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Anbang injects innovation to rescue Vivat

By Cecily Liu | China Daily Europe | Updated: 2016-09-11 14:53

 Anbang injects innovation to rescue Vivat

Anbang Insurance group's Beijing headquarter. Guo Liuzuo / For China Daily

Just one year after China's Anbang Insurance Group bought the Dutch insurer Vivat, it has pulled off a surprise by turning the loss-making entity into a profitable one through effective management and market-centric strategies.

Vivat delivered a record net profit of 578 million euros ($649 million) in the first half of 2016, according to Vivat results released on Aug 31.

Anbang's success is being hailed as a template for a successful post-merger integration that can be followed by other Chinese companies. It comes at a time when Chinese outbound acquisitions are reaching record levels.

Unlike most Chinese acquisitions, which only inject capital and leave business decisions to existing overseas management teams, Anbang became actively involved in Vivat's management and its strategic focus.

Vivat CEO Ron van Oijen says Anbang enhanced Vivat's profitability by abolishing unprofitable businesses, optimizing asset allocation and building up Vivat's core business model in products, service and channel innovation. Anbang also ensured effective implementation of the strategies through optimization of governance, organizational structure and allocation of personnel.

Anbang acquired Vivat in July last year for 150 million euros. Vivat is the former insurance arm of Dutch financial institution SNS Reaal NV. Despite Vivat posting losses at the time, Anbang appreciated its history of more than 100 years and its status as one of the top six insurance companies in the Netherlands.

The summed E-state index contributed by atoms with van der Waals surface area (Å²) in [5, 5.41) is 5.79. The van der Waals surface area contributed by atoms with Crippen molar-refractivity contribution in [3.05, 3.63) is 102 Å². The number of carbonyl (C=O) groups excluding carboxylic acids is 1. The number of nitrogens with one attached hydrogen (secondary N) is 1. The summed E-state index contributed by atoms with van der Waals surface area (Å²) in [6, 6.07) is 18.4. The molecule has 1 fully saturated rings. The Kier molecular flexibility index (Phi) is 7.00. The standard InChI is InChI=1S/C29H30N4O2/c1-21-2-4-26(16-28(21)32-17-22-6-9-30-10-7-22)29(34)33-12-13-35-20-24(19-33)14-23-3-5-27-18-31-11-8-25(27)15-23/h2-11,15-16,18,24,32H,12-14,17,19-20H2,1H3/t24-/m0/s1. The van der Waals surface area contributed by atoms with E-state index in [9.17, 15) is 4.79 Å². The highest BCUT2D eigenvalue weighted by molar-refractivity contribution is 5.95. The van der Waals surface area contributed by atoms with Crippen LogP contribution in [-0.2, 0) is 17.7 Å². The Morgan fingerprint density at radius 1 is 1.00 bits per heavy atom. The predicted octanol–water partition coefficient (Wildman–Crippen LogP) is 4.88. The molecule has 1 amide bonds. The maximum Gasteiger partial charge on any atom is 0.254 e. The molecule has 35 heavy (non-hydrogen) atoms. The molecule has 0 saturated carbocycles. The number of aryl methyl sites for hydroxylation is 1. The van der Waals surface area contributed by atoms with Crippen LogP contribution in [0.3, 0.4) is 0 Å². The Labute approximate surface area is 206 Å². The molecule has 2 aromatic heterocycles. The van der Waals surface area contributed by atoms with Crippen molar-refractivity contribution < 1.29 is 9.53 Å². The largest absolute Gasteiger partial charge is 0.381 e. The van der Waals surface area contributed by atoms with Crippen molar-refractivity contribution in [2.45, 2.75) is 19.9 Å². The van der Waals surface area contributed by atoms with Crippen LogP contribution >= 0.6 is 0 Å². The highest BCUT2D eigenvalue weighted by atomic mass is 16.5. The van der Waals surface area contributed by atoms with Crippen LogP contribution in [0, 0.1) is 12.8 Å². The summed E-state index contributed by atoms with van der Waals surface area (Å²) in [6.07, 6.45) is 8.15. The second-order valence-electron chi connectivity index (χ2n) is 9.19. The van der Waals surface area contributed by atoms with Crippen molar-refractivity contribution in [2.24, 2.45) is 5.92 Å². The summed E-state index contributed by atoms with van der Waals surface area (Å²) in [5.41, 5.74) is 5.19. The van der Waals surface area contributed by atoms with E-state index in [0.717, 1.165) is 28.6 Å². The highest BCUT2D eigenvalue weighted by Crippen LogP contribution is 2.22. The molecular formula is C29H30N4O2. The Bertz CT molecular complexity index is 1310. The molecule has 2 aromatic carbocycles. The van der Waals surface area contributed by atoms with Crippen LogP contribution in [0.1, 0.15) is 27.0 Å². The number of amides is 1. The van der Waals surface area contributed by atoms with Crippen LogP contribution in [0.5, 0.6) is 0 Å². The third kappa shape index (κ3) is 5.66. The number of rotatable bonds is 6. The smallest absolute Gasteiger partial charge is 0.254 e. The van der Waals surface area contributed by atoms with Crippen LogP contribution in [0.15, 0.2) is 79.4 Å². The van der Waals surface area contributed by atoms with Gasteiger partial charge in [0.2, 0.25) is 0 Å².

Howard Yu, a professor of strategic management and innovation at IMD Business School in Switzerland, says Anbang's success with Vivat champions a groundbreaking model in which the Chinese acquirer injects new management expertise into its European target, in contrast to many Chinese outbound acquirers that aim to learn from their Western targets.

"This might well be another indication of Chinese enterprise moving up the value chain," Yu says, adding that Anbang's innovative management of Vivat, with its emphasis on social media marketing and online and mobile distribution, are key to its success. In 2015, Anbang helped Vivat launch a new application in the Apple Store to help users calculate premiums, submit claims and make inquiries about insurance on their smartphones. Users can also obtain support for this service through social media platforms, including Twitter and WhatsApp.

Christopher Bovis, professor of European and international business law at the University of Hull, says Anbang's acquisition of Vivat initially took many by surprise because of Vivat's low profitability and margin erosion due to its diluted and unfocused strategy. He says that was detrimental in the insurance market, which is underpinned by dynamic market currents and influenced by short-term demand fluctuations.

Bovis says the core of Anbang's success lay in three strategies. First, it installed a corporate team at Vivat to implement a customer-centric approach. Second, it made changes to Vivat's cost structure to allow performance optimization. And third, it established an intelligent process that helps with assessing and pricing risk in insurance underwriting.

Anbang brought to Vivat a new understanding of the 21st century insurance market and its needs, which was effectively a makeover of a 100-year-old, traditional company, says Alan Barrell, entrepreneur in residence at the Judge Business School at the University of Cambridge.

Barrell says he expects to see more aging and struggling Western companies invigorated and transformed for extended and profitable lives, thanks to the injection of Chinese innovation and vigor, "not just Chinese money".


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